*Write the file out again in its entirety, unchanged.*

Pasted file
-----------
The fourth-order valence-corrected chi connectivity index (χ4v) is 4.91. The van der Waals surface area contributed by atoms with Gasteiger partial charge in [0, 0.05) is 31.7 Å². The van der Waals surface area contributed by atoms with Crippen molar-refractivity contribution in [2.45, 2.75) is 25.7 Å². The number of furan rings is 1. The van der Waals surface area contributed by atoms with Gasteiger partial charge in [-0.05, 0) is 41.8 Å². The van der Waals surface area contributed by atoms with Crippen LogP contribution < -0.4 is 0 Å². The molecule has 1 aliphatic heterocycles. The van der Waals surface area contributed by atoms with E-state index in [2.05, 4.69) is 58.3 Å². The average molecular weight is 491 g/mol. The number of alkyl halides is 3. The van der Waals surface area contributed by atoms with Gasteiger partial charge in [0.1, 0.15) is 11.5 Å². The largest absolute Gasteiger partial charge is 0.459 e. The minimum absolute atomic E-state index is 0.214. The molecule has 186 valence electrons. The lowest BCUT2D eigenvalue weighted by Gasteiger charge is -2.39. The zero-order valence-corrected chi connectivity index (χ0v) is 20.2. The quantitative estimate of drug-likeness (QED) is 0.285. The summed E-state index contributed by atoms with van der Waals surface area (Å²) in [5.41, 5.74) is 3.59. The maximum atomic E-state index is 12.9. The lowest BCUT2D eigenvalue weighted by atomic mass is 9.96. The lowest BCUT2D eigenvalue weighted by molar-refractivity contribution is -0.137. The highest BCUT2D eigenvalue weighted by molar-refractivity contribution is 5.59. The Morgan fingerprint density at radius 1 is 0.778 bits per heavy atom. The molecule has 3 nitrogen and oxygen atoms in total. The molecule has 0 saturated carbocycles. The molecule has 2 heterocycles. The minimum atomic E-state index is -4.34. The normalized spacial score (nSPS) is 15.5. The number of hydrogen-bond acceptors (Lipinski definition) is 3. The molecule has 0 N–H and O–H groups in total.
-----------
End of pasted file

The fourth-order valence-corrected chi connectivity index (χ4v) is 4.91. The van der Waals surface area contributed by atoms with Gasteiger partial charge in [0, 0.05) is 31.7 Å². The van der Waals surface area contributed by atoms with Crippen molar-refractivity contribution in [2.45, 2.75) is 25.7 Å². The number of furan rings is 1. The van der Waals surface area contributed by atoms with Gasteiger partial charge in [-0.05, 0) is 41.8 Å². The van der Waals surface area contributed by atoms with Crippen LogP contribution < -0.4 is 0 Å². The molecule has 1 aliphatic heterocycles. The van der Waals surface area contributed by atoms with E-state index in [2.05, 4.69) is 58.3 Å². The average molecular weight is 491 g/mol. The number of alkyl halides is 3. The van der Waals surface area contributed by atoms with Gasteiger partial charge in [0.1, 0.15) is 11.5 Å². The largest absolute Gasteiger partial charge is 0.459 e. The minimum absolute atomic E-state index is 0.214. The molecule has 186 valence electrons. The lowest BCUT2D eigenvalue weighted by Gasteiger charge is -2.39. The zero-order valence-corrected chi connectivity index (χ0v) is 20.2. The quantitative estimate of drug-likeness (QED) is 0.285. The summed E-state index contributed by atoms with van der Waals surface area (Å²) in [5.41, 5.74) is 3.59. The maximum atomic E-state index is 12.9. The lowest BCUT2D eigenvalue weighted by atomic mass is 9.96. The lowest BCUT2D eigenvalue weighted by molar-refractivity contribution is -0.137. The highest BCUT2D eigenvalue weighted by molar-refractivity contribution is 5.59. The Morgan fingerprint density at radius 1 is 0.778 bits per heavy atom. The molecule has 3 nitrogen and oxygen atoms in total. The molecule has 0 saturated carbocycles. The molecule has 2 heterocycles. The minimum atomic E-state index is -4.34. The normalized spacial score (nSPS) is 15.5. The number of hydrogen-bond acceptors (Lipinski definition) is 3. The molecule has 0 N–H and O–H groups in total.